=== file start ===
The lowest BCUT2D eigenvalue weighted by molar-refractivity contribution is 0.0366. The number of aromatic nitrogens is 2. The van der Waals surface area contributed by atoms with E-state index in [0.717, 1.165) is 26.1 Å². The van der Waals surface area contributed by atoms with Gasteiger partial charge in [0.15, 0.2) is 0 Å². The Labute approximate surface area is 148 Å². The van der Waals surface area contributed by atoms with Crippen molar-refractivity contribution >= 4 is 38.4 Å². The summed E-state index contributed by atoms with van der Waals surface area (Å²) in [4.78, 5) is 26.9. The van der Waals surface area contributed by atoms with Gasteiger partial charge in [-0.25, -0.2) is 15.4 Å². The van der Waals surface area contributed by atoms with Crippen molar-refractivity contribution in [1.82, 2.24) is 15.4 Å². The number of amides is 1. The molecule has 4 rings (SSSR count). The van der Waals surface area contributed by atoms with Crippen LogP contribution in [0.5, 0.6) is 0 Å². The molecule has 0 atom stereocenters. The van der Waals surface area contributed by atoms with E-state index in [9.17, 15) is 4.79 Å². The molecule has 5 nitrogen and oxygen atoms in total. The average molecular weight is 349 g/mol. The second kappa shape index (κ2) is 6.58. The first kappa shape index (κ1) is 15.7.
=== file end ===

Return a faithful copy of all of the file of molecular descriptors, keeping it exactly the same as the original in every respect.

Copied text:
The lowest BCUT2D eigenvalue weighted by molar-refractivity contribution is 0.0366. The number of aromatic nitrogens is 2. The van der Waals surface area contributed by atoms with E-state index in [0.717, 1.165) is 26.1 Å². The van der Waals surface area contributed by atoms with Gasteiger partial charge in [0.15, 0.2) is 0 Å². The Labute approximate surface area is 148 Å². The van der Waals surface area contributed by atoms with Crippen molar-refractivity contribution >= 4 is 38.4 Å². The summed E-state index contributed by atoms with van der Waals surface area (Å²) in [4.78, 5) is 26.9. The van der Waals surface area contributed by atoms with Gasteiger partial charge in [-0.25, -0.2) is 15.4 Å². The van der Waals surface area contributed by atoms with Crippen molar-refractivity contribution in [1.82, 2.24) is 15.4 Å². The number of amides is 1. The molecule has 4 rings (SSSR count). The van der Waals surface area contributed by atoms with Crippen LogP contribution in [0.5, 0.6) is 0 Å². The molecule has 0 atom stereocenters. The van der Waals surface area contributed by atoms with E-state index in [9.17, 15) is 4.79 Å². The molecule has 5 nitrogen and oxygen atoms in total. The average molecular weight is 349 g/mol. The second kappa shape index (κ2) is 6.58. The first kappa shape index (κ1) is 15.7.